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This fall, SAI welcomed Shubhankita Ojha as our South Asian Studies Fellow for the academic year. She will be mentored by Sven Beckert, Laird Bell Professor of History. Ojha is also a Fellow at the Weatherhead Center for International Affairs. She received her Ph.D from the Department of History, University of Delhi in 2016. Her research interests include labour, maritime history and urban history. She particularly works on Bombay dock labour and is interested in a comparative study of dock workers globally.

Ojha will deliver a seminar on Monday, Oct. 17: Embracing Waterfronts: Dock Worker Solidarities in International Perspective


Tell us a little about your background and your research focus.

I finished my PhD from Delhi University, and as part of my PhD, I did more of a social history of Bombay dock workers, and I did it within the timeframe of 1860s to 1960s. As part of this, I looked at the dock work, the nature of dock work, recruitment patterns, and the labor regimes that these dockworkers faced. Apart from that, I also looked at the social lives of the dock workers in terms of their formal and informal modes of organization, and living in neighborhoods which have had an impact on dock workers’ lives.

What will you be working on while at Harvard? What resources do you hope to use?

At Harvard, I would like to look at the period beyond 1960s, the period of the container ships, and I would like to see how this particular change in technology impacts dock workers’ lives. Secondly, I would like to look at dock work as an international occupation, drawing comparisons from different ports worldwide.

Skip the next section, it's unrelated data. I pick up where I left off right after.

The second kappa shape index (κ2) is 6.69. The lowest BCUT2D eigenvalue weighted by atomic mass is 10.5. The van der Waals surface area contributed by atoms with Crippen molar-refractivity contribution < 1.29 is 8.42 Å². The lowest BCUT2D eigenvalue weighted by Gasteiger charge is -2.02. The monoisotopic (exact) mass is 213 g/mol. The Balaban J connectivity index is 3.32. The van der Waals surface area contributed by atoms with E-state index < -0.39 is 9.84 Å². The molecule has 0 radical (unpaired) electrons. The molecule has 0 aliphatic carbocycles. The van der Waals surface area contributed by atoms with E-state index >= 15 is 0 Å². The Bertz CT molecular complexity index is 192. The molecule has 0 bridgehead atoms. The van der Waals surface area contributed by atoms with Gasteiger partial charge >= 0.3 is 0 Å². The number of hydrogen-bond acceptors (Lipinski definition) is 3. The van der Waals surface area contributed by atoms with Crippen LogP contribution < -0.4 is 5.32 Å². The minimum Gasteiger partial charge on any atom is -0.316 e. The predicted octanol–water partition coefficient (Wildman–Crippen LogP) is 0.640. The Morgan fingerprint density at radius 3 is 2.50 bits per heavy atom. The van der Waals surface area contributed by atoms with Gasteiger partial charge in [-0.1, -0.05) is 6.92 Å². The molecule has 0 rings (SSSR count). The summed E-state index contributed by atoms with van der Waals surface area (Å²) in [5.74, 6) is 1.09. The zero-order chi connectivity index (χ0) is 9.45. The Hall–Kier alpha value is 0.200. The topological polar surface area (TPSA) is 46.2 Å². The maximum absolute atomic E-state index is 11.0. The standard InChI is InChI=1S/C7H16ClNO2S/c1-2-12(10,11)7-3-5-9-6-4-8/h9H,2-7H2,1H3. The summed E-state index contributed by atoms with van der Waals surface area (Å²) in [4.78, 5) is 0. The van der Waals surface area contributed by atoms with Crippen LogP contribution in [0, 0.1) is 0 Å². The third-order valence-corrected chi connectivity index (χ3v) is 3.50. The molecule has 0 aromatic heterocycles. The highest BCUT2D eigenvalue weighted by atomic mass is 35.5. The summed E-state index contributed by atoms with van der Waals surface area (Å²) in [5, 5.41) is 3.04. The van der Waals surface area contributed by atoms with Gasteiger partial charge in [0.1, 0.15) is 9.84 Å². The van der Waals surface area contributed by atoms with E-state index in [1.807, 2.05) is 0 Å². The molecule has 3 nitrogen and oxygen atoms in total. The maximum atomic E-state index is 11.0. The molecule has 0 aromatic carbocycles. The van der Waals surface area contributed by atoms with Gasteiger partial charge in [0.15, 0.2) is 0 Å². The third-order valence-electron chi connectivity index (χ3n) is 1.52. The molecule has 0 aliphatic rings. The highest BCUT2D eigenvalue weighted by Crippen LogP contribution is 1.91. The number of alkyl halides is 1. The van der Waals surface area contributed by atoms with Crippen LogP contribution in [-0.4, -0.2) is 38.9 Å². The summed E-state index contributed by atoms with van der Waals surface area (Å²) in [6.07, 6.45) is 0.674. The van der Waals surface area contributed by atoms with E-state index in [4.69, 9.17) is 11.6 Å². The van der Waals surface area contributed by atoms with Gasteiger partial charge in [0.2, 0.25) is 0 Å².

In terms of resources, one would definitely be the libraries here and the amount of material on different port cities. The second would be the people here at Harvard, the Harvard community – faculty members, graduate students, and other fellows with whom I can discuss my work.

What other academic fields interest you?

Well my work is interdisciplinary in terms, that it looks at history, but also has a sociological angle to it. So I’m definitely interested in probing more of that. I’m increasingly getting interested in urban studies, and looking at the city, and the city as a social space.

What long term impact do you see for your research?

I see my work as encouraging more studies on dock workers, and trying to look at dock work as an integral part of the working class community, because that is what I think has not been looked upon in India; dock workers have not really received the kind of attention they should. Then, understanding the rhythms of work itself. It would definitely promote an interest in how changes in technology and how changes in work rhythms impact work itself, and the lives of workers.